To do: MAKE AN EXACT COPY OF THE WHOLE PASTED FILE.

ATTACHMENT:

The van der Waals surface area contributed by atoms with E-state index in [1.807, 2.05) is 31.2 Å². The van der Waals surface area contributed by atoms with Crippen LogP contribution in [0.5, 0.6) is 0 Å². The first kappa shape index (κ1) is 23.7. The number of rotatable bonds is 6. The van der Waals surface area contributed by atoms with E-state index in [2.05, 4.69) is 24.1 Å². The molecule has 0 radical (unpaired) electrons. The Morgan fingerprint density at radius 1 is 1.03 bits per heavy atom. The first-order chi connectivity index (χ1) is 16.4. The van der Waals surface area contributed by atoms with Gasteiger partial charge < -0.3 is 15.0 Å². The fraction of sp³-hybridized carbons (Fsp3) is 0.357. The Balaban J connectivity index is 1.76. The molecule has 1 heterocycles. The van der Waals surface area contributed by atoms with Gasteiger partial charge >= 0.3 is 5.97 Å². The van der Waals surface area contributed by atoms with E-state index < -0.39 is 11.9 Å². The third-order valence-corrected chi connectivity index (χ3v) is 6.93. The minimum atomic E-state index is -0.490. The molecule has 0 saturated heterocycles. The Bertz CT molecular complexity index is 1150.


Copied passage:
The van der Waals surface area contributed by atoms with E-state index in [1.807, 2.05) is 31.2 Å². The van der Waals surface area contributed by atoms with Crippen LogP contribution in [0.5, 0.6) is 0 Å². The first kappa shape index (κ1) is 23.7. The number of rotatable bonds is 6. The van der Waals surface area contributed by atoms with E-state index in [2.05, 4.69) is 24.1 Å². The molecule has 0 radical (unpaired) electrons. The Morgan fingerprint density at radius 1 is 1.03 bits per heavy atom. The first-order chi connectivity index (χ1) is 16.4. The van der Waals surface area contributed by atoms with Gasteiger partial charge < -0.3 is 15.0 Å². The fraction of sp³-hybridized carbons (Fsp3) is 0.357. The Balaban J connectivity index is 1.76. The molecule has 1 heterocycles. The van der Waals surface area contributed by atoms with Gasteiger partial charge >= 0.3 is 5.97 Å². The van der Waals surface area contributed by atoms with E-state index < -0.39 is 11.9 Å². The third-order valence-corrected chi connectivity index (χ3v) is 6.93. The minimum atomic E-state index is -0.490. The molecule has 0 saturated heterocycles. The Bertz CT molecular complexity index is 1150.